*Saying a prayer or meditating before writing.

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Many famous writers had or have writing rituals.

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Charles Dickens needed complete quiet to write and had a second door built on the outside of his writing study to give him an extra layer between himself and the rest of his household. He also would take a walk before he wrote.

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A number of other famous authors…Mark Twain, George Orwell, Edith Wharton, and Truman Capote did their writing in bed on legal pads. They felt they wrote better in the horizontal position.

John Cheever liked to write in his underwear.

Ernest Hemingway liked to write while standing.

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Maya Angelou would check into a hotel room with a dictionary, a Bible, a deck of cards, and a bottle of sherry and would work from 7:00 in the morning until 2:00 in the afternoon.

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John Milton would read from the Bible for half an hour every morning before he began writing.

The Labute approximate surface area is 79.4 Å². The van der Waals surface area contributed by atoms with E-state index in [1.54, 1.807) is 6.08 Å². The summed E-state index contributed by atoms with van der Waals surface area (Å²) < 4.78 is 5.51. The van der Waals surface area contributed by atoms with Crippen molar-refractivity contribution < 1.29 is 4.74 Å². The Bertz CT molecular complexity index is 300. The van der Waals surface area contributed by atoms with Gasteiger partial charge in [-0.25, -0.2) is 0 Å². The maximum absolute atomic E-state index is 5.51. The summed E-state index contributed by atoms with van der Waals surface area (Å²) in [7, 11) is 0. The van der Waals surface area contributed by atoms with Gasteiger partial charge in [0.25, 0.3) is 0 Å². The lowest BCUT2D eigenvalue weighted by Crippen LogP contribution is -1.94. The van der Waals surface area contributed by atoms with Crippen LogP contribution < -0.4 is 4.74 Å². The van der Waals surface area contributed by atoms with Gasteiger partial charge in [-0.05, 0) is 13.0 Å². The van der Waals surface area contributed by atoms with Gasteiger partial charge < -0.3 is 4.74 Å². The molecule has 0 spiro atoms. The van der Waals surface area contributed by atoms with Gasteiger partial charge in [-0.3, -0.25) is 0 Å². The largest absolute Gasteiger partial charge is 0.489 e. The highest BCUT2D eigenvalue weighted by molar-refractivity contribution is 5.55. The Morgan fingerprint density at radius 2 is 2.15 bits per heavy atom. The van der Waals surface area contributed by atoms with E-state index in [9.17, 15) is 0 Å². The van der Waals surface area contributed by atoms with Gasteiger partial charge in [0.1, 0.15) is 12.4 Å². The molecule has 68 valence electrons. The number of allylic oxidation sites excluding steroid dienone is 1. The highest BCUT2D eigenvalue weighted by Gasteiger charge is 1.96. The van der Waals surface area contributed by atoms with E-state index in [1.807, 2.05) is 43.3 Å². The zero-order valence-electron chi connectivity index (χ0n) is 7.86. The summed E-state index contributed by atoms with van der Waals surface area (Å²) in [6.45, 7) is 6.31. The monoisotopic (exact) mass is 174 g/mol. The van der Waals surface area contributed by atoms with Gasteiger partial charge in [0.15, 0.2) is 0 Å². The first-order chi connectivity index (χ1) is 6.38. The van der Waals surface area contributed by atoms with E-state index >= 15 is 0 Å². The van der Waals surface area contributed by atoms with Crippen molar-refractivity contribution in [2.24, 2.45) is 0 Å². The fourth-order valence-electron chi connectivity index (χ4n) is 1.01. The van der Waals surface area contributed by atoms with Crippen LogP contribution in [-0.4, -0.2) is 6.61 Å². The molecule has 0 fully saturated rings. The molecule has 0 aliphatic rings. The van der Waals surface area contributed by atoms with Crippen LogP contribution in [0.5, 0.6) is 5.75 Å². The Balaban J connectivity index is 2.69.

Stephen King writes every single day of the year without exception. He has a daily writing quota of 2000 words and rarely allows himself to quit until he’s reached his goal.

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One of my favorite writers, Kate DiCamillo, always has lots of coffee and a string of festive lights on in her writing room.

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Three years ago, my husband and I visited the home in Mansfield, Missouri of author, Laura Ingalls Wilder, who wrote the Little House on the Prairie Books. We took a guided tour of her home and I was looking forward to seeing where she did her writing.

I was shocked to find that she wrote all of her books while sitting in the living room in an oak chair with very wide wood arms that her husband had built for her. She didn’t write her first book until she was 64 years old, and she wrote them all on legal pads in that chair.

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I asked a few of my prolific writer friends if they have any writing rituals.

Fred Funk told me that he writes all of his books longhand while kicked back in his recliner.

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Randy Schmidt said his best writing time is between midnight and 6:00 a.m. He says it works best in the summer when he isn’t teaching school.

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C.M. Healy likes to write late at night with the TV on. He said his years of teaching school taught him to block out the ambient noise but somehow the noise from the TV helps to keep him focused.

Becky Ross Michael, says she uses positive reinforcement and rewards herself with snacks when she gets a certain amount of writing finished!